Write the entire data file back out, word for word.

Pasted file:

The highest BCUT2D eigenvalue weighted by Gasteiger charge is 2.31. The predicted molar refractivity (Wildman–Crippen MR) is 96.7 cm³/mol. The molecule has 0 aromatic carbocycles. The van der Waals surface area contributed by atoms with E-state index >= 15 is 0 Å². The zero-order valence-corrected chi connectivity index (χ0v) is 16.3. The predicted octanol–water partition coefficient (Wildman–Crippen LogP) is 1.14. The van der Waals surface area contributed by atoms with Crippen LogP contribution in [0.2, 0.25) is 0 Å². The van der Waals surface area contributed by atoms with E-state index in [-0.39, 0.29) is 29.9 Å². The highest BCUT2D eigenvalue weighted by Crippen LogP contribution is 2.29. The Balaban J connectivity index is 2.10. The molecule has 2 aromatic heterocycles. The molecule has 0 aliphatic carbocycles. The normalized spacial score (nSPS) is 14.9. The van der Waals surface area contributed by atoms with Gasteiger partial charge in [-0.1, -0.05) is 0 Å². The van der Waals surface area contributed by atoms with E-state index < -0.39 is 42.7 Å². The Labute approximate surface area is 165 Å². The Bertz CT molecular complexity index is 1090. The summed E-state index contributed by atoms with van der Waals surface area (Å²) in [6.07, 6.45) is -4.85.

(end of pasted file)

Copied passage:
The highest BCUT2D eigenvalue weighted by Gasteiger charge is 2.31. The predicted molar refractivity (Wildman–Crippen MR) is 96.7 cm³/mol. The molecule has 0 aromatic carbocycles. The van der Waals surface area contributed by atoms with E-state index >= 15 is 0 Å². The zero-order valence-corrected chi connectivity index (χ0v) is 16.3. The predicted octanol–water partition coefficient (Wildman–Crippen LogP) is 1.14. The van der Waals surface area contributed by atoms with Crippen LogP contribution in [0.2, 0.25) is 0 Å². The van der Waals surface area contributed by atoms with E-state index in [-0.39, 0.29) is 29.9 Å². The highest BCUT2D eigenvalue weighted by Crippen LogP contribution is 2.29. The Balaban J connectivity index is 2.10. The molecule has 2 aromatic heterocycles. The molecule has 0 aliphatic carbocycles. The normalized spacial score (nSPS) is 14.9. The van der Waals surface area contributed by atoms with Gasteiger partial charge in [-0.1, -0.05) is 0 Å². The van der Waals surface area contributed by atoms with E-state index < -0.39 is 42.7 Å². The Labute approximate surface area is 165 Å². The Bertz CT molecular complexity index is 1090. The summed E-state index contributed by atoms with van der Waals surface area (Å²) in [6.07, 6.45) is -4.85.